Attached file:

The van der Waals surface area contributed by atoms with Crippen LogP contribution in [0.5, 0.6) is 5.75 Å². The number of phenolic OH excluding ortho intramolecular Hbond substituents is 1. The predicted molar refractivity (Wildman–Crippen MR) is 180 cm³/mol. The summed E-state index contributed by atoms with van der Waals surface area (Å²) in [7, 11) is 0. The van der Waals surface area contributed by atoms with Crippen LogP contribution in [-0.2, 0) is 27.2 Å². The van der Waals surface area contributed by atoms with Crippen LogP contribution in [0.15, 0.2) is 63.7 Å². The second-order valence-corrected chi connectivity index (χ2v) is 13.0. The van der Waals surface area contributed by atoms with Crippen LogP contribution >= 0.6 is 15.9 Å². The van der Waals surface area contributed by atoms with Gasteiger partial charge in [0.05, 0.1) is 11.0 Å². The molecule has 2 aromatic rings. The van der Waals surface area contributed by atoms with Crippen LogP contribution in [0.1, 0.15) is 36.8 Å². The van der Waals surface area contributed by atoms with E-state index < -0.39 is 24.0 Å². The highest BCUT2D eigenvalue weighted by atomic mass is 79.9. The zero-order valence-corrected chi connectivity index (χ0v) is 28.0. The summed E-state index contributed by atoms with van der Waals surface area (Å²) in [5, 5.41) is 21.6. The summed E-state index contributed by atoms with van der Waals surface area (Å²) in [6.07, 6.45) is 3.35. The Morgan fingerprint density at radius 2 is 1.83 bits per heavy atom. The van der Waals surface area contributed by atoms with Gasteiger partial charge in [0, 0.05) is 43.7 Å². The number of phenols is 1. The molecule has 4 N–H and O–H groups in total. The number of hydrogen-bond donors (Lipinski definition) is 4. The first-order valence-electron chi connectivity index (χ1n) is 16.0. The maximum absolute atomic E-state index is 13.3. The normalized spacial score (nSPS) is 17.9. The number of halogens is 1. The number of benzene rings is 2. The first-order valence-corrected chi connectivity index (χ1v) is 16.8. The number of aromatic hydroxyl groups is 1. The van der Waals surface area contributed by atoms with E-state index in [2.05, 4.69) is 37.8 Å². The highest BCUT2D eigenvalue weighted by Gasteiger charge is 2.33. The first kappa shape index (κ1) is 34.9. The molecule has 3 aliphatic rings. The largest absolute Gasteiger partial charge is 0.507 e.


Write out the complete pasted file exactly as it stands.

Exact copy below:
The van der Waals surface area contributed by atoms with Crippen LogP contribution in [0.5, 0.6) is 5.75 Å². The number of phenolic OH excluding ortho intramolecular Hbond substituents is 1. The predicted molar refractivity (Wildman–Crippen MR) is 180 cm³/mol. The summed E-state index contributed by atoms with van der Waals surface area (Å²) in [7, 11) is 0. The van der Waals surface area contributed by atoms with Crippen LogP contribution in [-0.2, 0) is 27.2 Å². The van der Waals surface area contributed by atoms with Crippen LogP contribution in [0.15, 0.2) is 63.7 Å². The second-order valence-corrected chi connectivity index (χ2v) is 13.0. The van der Waals surface area contributed by atoms with Crippen LogP contribution >= 0.6 is 15.9 Å². The van der Waals surface area contributed by atoms with Gasteiger partial charge in [0.05, 0.1) is 11.0 Å². The molecule has 2 aromatic rings. The van der Waals surface area contributed by atoms with Crippen LogP contribution in [0.1, 0.15) is 36.8 Å². The van der Waals surface area contributed by atoms with E-state index < -0.39 is 24.0 Å². The highest BCUT2D eigenvalue weighted by atomic mass is 79.9. The zero-order valence-corrected chi connectivity index (χ0v) is 28.0. The summed E-state index contributed by atoms with van der Waals surface area (Å²) in [5, 5.41) is 21.6. The summed E-state index contributed by atoms with van der Waals surface area (Å²) in [6.07, 6.45) is 3.35. The Morgan fingerprint density at radius 2 is 1.83 bits per heavy atom. The van der Waals surface area contributed by atoms with Gasteiger partial charge in [0, 0.05) is 43.7 Å². The number of phenols is 1. The molecule has 4 N–H and O–H groups in total. The number of hydrogen-bond donors (Lipinski definition) is 4. The first-order valence-electron chi connectivity index (χ1n) is 16.0. The maximum absolute atomic E-state index is 13.3. The normalized spacial score (nSPS) is 17.9. The number of halogens is 1. The number of benzene rings is 2. The first-order valence-corrected chi connectivity index (χ1v) is 16.8. The number of aromatic hydroxyl groups is 1. The van der Waals surface area contributed by atoms with E-state index in [2.05, 4.69) is 37.8 Å². The highest BCUT2D eigenvalue weighted by Gasteiger charge is 2.33. The first kappa shape index (κ1) is 34.9. The molecule has 3 aliphatic rings. The largest absolute Gasteiger partial charge is 0.507 e.